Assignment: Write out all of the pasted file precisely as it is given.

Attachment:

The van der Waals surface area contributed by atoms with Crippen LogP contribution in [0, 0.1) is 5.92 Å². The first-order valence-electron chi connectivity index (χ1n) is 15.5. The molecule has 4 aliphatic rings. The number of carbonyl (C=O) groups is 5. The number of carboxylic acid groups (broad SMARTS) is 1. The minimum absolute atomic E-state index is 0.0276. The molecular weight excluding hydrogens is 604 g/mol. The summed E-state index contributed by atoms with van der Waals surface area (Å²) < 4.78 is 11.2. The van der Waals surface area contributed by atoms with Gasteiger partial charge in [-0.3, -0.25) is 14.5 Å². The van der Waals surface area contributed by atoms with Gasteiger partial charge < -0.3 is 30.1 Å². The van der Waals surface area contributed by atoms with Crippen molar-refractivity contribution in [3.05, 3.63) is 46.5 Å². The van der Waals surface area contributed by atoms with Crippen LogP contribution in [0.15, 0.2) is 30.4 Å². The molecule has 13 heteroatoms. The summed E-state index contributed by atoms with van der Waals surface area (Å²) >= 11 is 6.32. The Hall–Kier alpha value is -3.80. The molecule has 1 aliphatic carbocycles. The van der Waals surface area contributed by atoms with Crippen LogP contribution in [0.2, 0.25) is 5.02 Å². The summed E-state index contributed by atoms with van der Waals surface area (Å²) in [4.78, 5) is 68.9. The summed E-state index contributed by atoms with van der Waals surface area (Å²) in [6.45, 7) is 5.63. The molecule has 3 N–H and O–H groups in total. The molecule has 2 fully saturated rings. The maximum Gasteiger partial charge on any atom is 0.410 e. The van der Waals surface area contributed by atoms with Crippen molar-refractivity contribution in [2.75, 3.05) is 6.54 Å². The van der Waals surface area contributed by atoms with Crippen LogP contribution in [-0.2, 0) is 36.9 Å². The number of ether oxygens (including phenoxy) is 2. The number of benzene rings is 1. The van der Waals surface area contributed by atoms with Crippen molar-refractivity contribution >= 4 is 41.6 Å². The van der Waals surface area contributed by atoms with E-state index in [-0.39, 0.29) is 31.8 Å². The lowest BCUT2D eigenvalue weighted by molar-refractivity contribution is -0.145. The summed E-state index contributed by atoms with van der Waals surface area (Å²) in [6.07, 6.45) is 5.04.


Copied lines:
The van der Waals surface area contributed by atoms with Crippen LogP contribution in [0, 0.1) is 5.92 Å². The first-order valence-electron chi connectivity index (χ1n) is 15.5. The molecule has 4 aliphatic rings. The number of carbonyl (C=O) groups is 5. The number of carboxylic acid groups (broad SMARTS) is 1. The minimum absolute atomic E-state index is 0.0276. The molecular weight excluding hydrogens is 604 g/mol. The summed E-state index contributed by atoms with van der Waals surface area (Å²) < 4.78 is 11.2. The van der Waals surface area contributed by atoms with Gasteiger partial charge in [-0.3, -0.25) is 14.5 Å². The van der Waals surface area contributed by atoms with Gasteiger partial charge < -0.3 is 30.1 Å². The van der Waals surface area contributed by atoms with Crippen molar-refractivity contribution in [3.05, 3.63) is 46.5 Å². The van der Waals surface area contributed by atoms with Crippen LogP contribution in [0.15, 0.2) is 30.4 Å². The molecule has 13 heteroatoms. The summed E-state index contributed by atoms with van der Waals surface area (Å²) >= 11 is 6.32. The Hall–Kier alpha value is -3.80. The molecule has 1 aliphatic carbocycles. The van der Waals surface area contributed by atoms with Crippen LogP contribution in [0.2, 0.25) is 5.02 Å². The summed E-state index contributed by atoms with van der Waals surface area (Å²) in [4.78, 5) is 68.9. The summed E-state index contributed by atoms with van der Waals surface area (Å²) in [6.45, 7) is 5.63. The molecule has 3 N–H and O–H groups in total. The molecule has 2 fully saturated rings. The maximum Gasteiger partial charge on any atom is 0.410 e. The van der Waals surface area contributed by atoms with Crippen molar-refractivity contribution in [2.75, 3.05) is 6.54 Å². The van der Waals surface area contributed by atoms with Crippen LogP contribution in [-0.2, 0) is 36.9 Å². The number of ether oxygens (including phenoxy) is 2. The number of benzene rings is 1. The van der Waals surface area contributed by atoms with Crippen molar-refractivity contribution >= 4 is 41.6 Å². The van der Waals surface area contributed by atoms with E-state index in [-0.39, 0.29) is 31.8 Å². The lowest BCUT2D eigenvalue weighted by molar-refractivity contribution is -0.145. The summed E-state index contributed by atoms with van der Waals surface area (Å²) in [6.07, 6.45) is 5.04.